As part of Operation Air Brake 2003, CVSA polled 4,055 commercial drivers across 60 jurisdictions. Of those drivers, only 15 (0.0037%) provided the correct response to all questions involving knowledge of brake deficiencies and adjustment.
In 2004, CVSA tried again. Using a true and false format, the questionnaire, among other things, asked drivers to identify all four of the conditions required to properly inspect brake adjustment. Only 192 of more than 4,000 drivers surveyed correctly identified all four.
For example, almost three-quarters of the respondents indicated that the service brakes needed to be released or only partially applied when checking brake stroke. In fact, 62% of drivers indicated they used incorrect and unreliable methods of determining brake adjustment, including the "feel" of the brakes and the pressure drop during an application.
Drivers didn't do any better in their knowledge of compliance issues or their understanding of automatic brake adjusters.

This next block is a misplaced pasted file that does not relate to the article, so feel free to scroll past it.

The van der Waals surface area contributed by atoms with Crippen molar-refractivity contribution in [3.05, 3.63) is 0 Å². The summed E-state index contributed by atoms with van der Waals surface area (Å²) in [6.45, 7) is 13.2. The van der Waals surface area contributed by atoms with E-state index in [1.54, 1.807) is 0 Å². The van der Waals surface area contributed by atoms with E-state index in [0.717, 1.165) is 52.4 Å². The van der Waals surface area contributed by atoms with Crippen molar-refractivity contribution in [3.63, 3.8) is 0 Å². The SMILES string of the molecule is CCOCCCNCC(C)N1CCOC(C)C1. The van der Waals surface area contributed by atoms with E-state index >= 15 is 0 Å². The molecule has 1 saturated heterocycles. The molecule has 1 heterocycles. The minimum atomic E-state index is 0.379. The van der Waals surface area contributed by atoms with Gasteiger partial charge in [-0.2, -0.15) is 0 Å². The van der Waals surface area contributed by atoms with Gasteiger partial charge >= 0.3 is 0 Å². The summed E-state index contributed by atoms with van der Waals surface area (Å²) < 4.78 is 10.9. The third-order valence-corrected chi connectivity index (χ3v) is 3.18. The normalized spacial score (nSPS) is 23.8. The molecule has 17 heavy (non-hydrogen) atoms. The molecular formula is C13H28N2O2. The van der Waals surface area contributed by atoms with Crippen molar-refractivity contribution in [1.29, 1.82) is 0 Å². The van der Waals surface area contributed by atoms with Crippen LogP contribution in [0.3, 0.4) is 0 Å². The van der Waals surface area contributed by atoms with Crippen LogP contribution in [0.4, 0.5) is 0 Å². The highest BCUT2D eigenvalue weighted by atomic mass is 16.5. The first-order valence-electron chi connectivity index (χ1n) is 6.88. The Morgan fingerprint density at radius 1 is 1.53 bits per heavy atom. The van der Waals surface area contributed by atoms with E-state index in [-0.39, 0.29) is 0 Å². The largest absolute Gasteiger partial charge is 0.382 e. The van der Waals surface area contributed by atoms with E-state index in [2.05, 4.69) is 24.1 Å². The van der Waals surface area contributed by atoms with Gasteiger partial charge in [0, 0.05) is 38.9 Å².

"The results of surveys continue to indicate that drivers are not as familiar with their brake systems as we would have expected," says CVSA'sWilliam Schaefer, director of vehicle programs. "I don't think there has been a significant improvement in those statistics since 2003 and 2004."
He says that while drivers are not mechanics or brake technicians, they should be able detect some basic brake system deficiencies.
"For the purposes of a pre-trip inspection and in the handling of the vehicle, they should be able to notice loose components, poor adjustment, greased linings, etc.," he says.
"While I think their understanding of the basic brake system is inadequate, I also think we - enforcement, industry, advocacy groups, etc. - need to give them better tools to help them determine when their brake systems are deficient and when the vehicle should not be driven."
Do you rely on driver reports concerning brake system function and compliance? If so, you might want to ask how much your drivers really know about their brake systems, and how thorough a job they do in inspecting those systems.
From the September 2012 issue of HDT